An insulin pump is a small, battery-powered microcomputer. It looks like a pager and is usually worn in a pocket, or clipped to a belt or waistband. The pump holds a syringe filled with rapid-acting insulin (Humalog™ or NovoRapid™). The syringe is attached to an infusion set, which is a thin plastic tubing with a small needle at the end. The needle is inserted into the fatty tissue below the skin, and then removed. This leaves a tiny, flexible plastic tube in place which must be changed every two to three days. The pump is programmed to deliver insulin continuously through this tube. A small dressing holds the infusion set in place.
If you have discussed the option of an insulin pump with your diabetes specialist, you may be starting the search for the right pump. You, too, may be looking for greater flexibility in managing your diabetes. If so, you are likely asking yourself some questions. Which of the four pumps available in Canada should you buy? Which pump has the features you need and want?
Do your research. An insulin pump is a major investment that you will use constantly for the next few years. Think about similarities and differences between pumps, and what to consider in deciding.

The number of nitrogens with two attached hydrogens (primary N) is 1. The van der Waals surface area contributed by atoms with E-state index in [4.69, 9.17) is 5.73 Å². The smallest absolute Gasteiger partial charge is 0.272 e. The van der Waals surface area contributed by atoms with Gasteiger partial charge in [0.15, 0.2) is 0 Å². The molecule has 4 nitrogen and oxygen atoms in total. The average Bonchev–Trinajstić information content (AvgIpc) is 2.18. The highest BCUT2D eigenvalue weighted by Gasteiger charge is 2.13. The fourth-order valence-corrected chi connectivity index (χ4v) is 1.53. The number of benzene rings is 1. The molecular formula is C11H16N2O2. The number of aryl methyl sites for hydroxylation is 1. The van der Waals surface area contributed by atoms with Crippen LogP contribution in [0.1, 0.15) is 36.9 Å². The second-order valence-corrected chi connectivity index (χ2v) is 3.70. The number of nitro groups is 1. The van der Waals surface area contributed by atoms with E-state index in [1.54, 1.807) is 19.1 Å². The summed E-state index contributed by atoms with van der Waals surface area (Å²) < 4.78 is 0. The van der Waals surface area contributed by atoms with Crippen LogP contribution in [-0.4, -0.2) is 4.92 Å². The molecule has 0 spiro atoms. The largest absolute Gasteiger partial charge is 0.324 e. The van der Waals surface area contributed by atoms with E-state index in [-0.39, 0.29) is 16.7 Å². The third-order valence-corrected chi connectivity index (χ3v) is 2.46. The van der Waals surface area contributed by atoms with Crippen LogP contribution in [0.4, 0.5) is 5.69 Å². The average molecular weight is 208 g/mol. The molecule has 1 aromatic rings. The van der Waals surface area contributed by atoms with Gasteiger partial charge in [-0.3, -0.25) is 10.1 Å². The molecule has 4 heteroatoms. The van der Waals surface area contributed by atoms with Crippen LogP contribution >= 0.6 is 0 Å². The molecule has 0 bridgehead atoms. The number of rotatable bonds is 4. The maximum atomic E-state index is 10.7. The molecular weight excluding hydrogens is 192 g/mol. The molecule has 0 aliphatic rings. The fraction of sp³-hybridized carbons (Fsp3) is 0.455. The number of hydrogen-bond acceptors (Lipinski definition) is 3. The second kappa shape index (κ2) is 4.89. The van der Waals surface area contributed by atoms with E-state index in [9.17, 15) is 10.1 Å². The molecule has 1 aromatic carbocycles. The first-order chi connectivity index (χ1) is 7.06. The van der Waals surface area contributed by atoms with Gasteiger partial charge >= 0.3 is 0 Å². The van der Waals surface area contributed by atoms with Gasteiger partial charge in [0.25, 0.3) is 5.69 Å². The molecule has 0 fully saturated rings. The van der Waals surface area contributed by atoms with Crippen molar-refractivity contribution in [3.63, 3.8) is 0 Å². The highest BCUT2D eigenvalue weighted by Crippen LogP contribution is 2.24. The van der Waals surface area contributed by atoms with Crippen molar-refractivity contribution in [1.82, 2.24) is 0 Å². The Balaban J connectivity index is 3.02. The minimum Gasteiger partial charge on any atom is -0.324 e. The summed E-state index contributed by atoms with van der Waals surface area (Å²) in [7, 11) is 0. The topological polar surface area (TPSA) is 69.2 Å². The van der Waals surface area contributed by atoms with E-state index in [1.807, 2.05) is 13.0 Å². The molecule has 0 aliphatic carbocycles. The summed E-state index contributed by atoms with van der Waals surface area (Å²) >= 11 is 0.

Pumps differ in how basic features appear and in the bells and whistles they offer.
The Animas pump’s reservoir holds 180 units. It can program the smallest basal rate increment (0.025 unit/hour). The screen offers a contrast of yellow print against a dark background, making it easy to read, except in the sun. It is rated as waterproof to a depth of eight feet for half an hour, but some tests show 12 feet for up to 24 hours. It does not currently communicate with a blood glucose monitor.
The Cozmo pump holds 300 units. It comes with a thin glucose monitor that attaches to the back of the pump and communicates with it. You do not have to carry a separate monitor, but must still carry strips and a lancing device. The Cozmo pump has an IPX8 rating – waterproof to a depth of eight feet for 30 minutes. It also has added ‘alert’ features that reminds you when it is time to change your infusion set or if you have missed your meal bolus.
This pump holds 315 units. Basal increments are set in 0.1 units. The type size on the pump screen is quite large, making it easy to read. The display orientation can be flipped 180 degrees to help view it from any angle. It is waterproof for up to one hour at eight feet.
The pump comes with a second back-up pump that will run up to six months. It can be used in case the main pump fails. (Other pump companies replace a failed pump quickly.) The second pump can be handy when travelling far from home. However, other pump companies offer a travel loaner pump at little or no cost. Ask about this if you like to travel.
The Accu-Chek pump will work for 2200 days (six years), then must be replaced with a new version. Check on what would happen if the pump were to fail after four years, but before six years are up. Get any agreement in writing with a signature.